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Wendy Murray, LCAM, CMCA; Association Services of Florida

Print ArticlePrintEmail ArticleEmailFri, 18 December 2009 07:08:47 EST

Disaster preparedness is key for a successful response and recovery process for any community association. Having a plan helps to reduce anxiety and fear amongst unit owners and board members. This happens as people know what to expect and a structure to follow.

A good plan should include a chain of command for communications. Alternative methods of communicating should be listed in order of preference. An example of a chain of command for communications would be:. Board President first point of contact, Property Manager second point of contact, Vice-President third point of contact
A site plan should be included with your plan. Some of the items that should be highlighted on the plan would be lift stations, shut off valves, generators, etc. Lift stations should be serviced in May and June and/or just prior to storm season. Lift stations can have sewage overflow if not serviced timely. Knowing the location of shut off valves can expedite the response of shutting them off for leaks and minimizing damages.
Copies of insurance policies should be with the plan as well as information on filing claims. These should be included as you may not have access to these items timely.  Inclusion of these items helps you initiate the claims process and provides you with coverage information on hand.
Debris management should be included in your plan with a list of three vendors, in order of preference, to be contacted .. A staging area for debris should be selected should the local dumps be closed to all vendors except for FEMA. Debris consists of landscaping items, hedges, trees, construction items, roof tiles, concrete, glass and metal.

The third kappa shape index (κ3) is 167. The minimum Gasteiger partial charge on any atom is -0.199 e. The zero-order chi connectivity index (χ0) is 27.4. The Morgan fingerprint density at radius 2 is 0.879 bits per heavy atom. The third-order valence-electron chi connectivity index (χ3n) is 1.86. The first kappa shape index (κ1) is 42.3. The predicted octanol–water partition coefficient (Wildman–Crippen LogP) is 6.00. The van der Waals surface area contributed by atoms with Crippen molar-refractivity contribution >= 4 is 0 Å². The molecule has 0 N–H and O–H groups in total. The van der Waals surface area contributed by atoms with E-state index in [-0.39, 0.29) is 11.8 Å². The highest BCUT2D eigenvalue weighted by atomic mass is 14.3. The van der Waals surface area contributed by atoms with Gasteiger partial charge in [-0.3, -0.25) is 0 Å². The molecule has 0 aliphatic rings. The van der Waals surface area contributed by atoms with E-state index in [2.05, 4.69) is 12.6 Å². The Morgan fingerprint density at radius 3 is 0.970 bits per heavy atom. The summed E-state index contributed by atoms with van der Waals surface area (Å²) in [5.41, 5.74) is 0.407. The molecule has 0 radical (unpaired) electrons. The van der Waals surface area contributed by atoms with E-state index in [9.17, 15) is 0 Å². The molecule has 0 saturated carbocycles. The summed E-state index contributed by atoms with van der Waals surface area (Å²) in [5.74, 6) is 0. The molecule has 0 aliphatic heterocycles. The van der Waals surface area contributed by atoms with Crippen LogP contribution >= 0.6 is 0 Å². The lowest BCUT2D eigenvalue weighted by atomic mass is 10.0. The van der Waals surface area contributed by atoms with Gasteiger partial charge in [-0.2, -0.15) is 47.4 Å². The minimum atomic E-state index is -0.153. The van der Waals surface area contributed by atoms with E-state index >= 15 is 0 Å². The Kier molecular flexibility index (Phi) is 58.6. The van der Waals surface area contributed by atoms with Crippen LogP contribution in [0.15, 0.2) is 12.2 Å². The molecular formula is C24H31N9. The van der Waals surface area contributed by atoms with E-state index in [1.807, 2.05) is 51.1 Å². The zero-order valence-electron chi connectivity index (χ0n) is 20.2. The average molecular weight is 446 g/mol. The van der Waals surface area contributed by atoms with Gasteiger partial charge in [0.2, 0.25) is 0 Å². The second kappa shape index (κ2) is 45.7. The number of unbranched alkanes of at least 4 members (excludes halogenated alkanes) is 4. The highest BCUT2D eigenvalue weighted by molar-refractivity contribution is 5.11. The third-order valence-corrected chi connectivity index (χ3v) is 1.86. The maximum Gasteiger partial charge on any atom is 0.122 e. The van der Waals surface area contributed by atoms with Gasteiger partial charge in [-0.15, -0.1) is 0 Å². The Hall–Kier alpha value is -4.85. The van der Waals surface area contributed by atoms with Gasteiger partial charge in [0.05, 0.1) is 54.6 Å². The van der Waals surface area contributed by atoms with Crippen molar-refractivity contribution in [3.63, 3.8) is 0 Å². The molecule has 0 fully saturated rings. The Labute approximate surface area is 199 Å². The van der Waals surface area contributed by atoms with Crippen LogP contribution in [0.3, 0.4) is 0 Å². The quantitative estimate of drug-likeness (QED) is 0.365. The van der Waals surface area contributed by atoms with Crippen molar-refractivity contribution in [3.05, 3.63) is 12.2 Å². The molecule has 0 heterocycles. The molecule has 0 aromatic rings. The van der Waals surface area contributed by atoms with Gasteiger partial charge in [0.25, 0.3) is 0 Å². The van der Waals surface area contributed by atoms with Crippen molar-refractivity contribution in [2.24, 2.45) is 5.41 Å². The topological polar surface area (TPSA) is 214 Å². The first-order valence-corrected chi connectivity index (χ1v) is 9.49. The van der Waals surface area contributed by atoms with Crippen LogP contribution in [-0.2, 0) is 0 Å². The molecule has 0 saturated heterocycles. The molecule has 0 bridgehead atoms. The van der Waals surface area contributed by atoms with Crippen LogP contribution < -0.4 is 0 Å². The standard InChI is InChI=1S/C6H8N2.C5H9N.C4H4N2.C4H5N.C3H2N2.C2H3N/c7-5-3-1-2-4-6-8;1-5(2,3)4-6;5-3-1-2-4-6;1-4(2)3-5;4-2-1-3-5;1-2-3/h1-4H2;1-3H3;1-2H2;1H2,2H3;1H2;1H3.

Evacuation plans, shelters, pet friendly shelters, generator powered gas stations and grocery stores should all be listed in the plan.  Such information  provides for a structured exit  and helps expedite processes.
All contact information for Board members, property manager, insurance agent, debris removal vendor and your law firm should all be in one place. Contact information should list alternative means of communications in case cell phone towers are not available. This information could list land line phone numbers first, cell phone numbers secondly and then hand held radios, for an example.
Response to the property should commence after the “all clear” has been issued by the county’s emergency management agency and/or the state’s department of emergency management. Response efforts should be listed in order of priority and people assigned to monitor stages. An area should be designated for residents to go to for more information after disaster hits.
A recovery plan should list alternative housing, power and structural processes and inspections for well implemented efforts.
Should you desire assistance with developing a disaster plan for your community, consult an emergency management professional via the county or state agency for emergency management.   This plan is best developed in conjunction with your property manager and preferred vendors after obtaining information from emergency management professionals.
Association Services of Florida provides community association management and developer services throughout Florida. Should you desire more information about emergency preparedness and/or assistance with developing a disaster plan for your community association, feel free to contact Wendy at wmurray@associaflorida.com or (800)714-3514.

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